Gravity (they gave awards to huge movies like Titanic and Avatar?)
Inside Llewyn Davis (Upcoming Coen Brothers movie about folk music in NY in the 60's.)

Apart from that, there's still a lot of the oscar-type movies coming up.

Stay tuned.


Friday, October 18, 2013

Heaven's Gate... 33 years later.

For those of you who've never heard of this movie, this might be interesting. Heaven's Gate was written and directed by Michael Cimino who had just won Best Picture and director for The Deerhunter, his 2nd movie. It was doomed from the beginning as Cimino had a budget of $11 million, a lot of money in that time. However, the budget began to get larger as Cimino spent huge amounts of money leading to a final budget of around $44 million.

Word got out about his excesses and critics were all too happy to trash Cimino and the movie. Word spread everywhere and when it finally came out it bombed, called the worst movie ever made. It destroyed Cimino's career and was the joke of every studio exec in town.

But I liked it.

In fact I really liked it, even the short version. It was a good movie that was killed by critics and some of the audience. That's why I found the 2012 version shown in the Venice Film festival on the MGM channel. In the past few years critics changed their minds about the movie and called it a "modern masterpiece" and "one of the greatest injustices of cinematic history."

The new version is almost 4 hours long and takes some endurance to watch, I took two separate evenings to see it. And it still holds up as a great movie. 

Heaven's Gate (the name of a saloon in the movie) was based on a true story in Wyoming around 1892 where rich ranchers decided to make a list of rustlers and anyone else who were in their way. The list gave names that were to be shot or hung.

One of the greatest assets of the movie was Vilmos Zsigmond, one of a handful of European cameramen who came to Hollywood in the mid 70's. His filming was quite incredible and gave the movie a classic feel. 

Another thing I noticed was that there wasn't any special effects, no CGI. The magnificent mountains around Glacier National Park were real and the battles were real. That realness seems to be lost now with movies where actors go into a room and make space movies (I did like Gravity, by the way) but the earth in the movie wasn't real.

There's something about reality, it feels different, it looks different and sadly it's being substituted for 1's and O's (what digital images are for those who don't know).

The film, ultimately, is relative to today, the big guys walking over the small guys. It's certainly the theme of many westerns with Shane being the best one. And the theme seems to resonate to 2013, having witnessed the recent politics going on.

Anyways, have a look at Heaven's Gate, it takes a little more time than a Youtube video but is far more rewarding. You can probably find it on the MGM channel or netflix.

And as for Cimino, well, I hear he hangs around Duke's on Sunset in the morning. 


Monday, October 14, 2013

A job??

Telling anyone that you might have a writing job is risky. 

But I'm close to it.

And no, it's not a huge studio offering me millions of dollars. 

It's almost a freebie.

A popular actor with lots of credits has a story and another friend of mine who's a director got all three of us together. So there you go.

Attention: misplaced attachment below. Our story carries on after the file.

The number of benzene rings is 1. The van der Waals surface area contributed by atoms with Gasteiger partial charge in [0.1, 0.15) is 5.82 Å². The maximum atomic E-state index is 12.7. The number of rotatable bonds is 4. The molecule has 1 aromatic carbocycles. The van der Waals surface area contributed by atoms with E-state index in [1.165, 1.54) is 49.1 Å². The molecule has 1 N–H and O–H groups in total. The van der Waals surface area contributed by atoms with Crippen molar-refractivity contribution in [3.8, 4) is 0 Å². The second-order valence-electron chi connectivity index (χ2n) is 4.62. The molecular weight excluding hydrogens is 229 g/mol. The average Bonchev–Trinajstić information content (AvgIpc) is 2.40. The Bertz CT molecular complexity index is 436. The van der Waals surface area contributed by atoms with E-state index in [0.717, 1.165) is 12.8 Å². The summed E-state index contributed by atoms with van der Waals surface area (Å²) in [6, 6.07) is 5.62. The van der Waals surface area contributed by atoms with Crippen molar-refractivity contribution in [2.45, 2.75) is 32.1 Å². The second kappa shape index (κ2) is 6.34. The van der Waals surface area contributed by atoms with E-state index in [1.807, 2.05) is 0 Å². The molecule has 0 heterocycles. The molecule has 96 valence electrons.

As far as money, it's going under what's called the Writer's Guild "low budget" contract which basically means writers get paid a very basic amount, actually whatever the budget can sustain which usually is around 3% of the total budget.

Thus a $50,000 movie will pay the writer $1500. A $100k movie will pay $3000.  And our budget which is yet to be done, is around $500k, which means $15,000. But there's a bonus here with my beloved WGA.

The catch is this; once the film is made and sold --- the producer(s) have to pay me the full amount. In this instance the script fee is around $36,000 and subtracting the initial $15k, they still owe me $21,000.

The big word here is "Sale".

I would say that roughly 80% of these "indie" films made never get sold. And if they do, it's for very little. There's always the breakout movie; something that takes off and makes back its money and some for everyone else.

But the odds are against you from the beginning. But there are other ways to make money. And that's the variety of markets out there for movies, you know Netflix and Hulu and a dozen others but more and more are coming up. The trick is that you need to know the markets.

Do I want to have a successful screenplay. Of course I do. And I will try my hardest and we'll see what happens. 

In the meantime I'm going to indiegogo (yes, again) to raise some small funding of around $2500 to help edit and publish a short book as well as maybe a bit of a documentary. 

And of course now, it will be jinxed and I'll end up with nothing. Maybe.


Friday, October 11, 2013

So many movies... where do they go?

Friday is the big day for new movies as you probably know. That's when a whole new pack of movies begins to play in theaters in Los Angeles. And none of them has Justin Timberlake or Ben Affleck in them.

And most of them you'll never see again.

The big opener this week is Tom Hanks in Captain Phillips, the true story about an attempt by Somali pirates of a cargo ship. This movie, of course, it the big dog and it will probably be the box office winner over the week-end. Maybe. I'm not sure how the audience will take this movie, it's well made but the story (set in 2009) is still recent in our memories. It's also a test for Hank's popularity.

But look at what else is opening, primarily in Los Angeles and maybe New York;

A Touch of Sin - dealing with corrupt Chinese businessmen.

Romeo & Juliet - Yes, one more version of the Shakespeare play.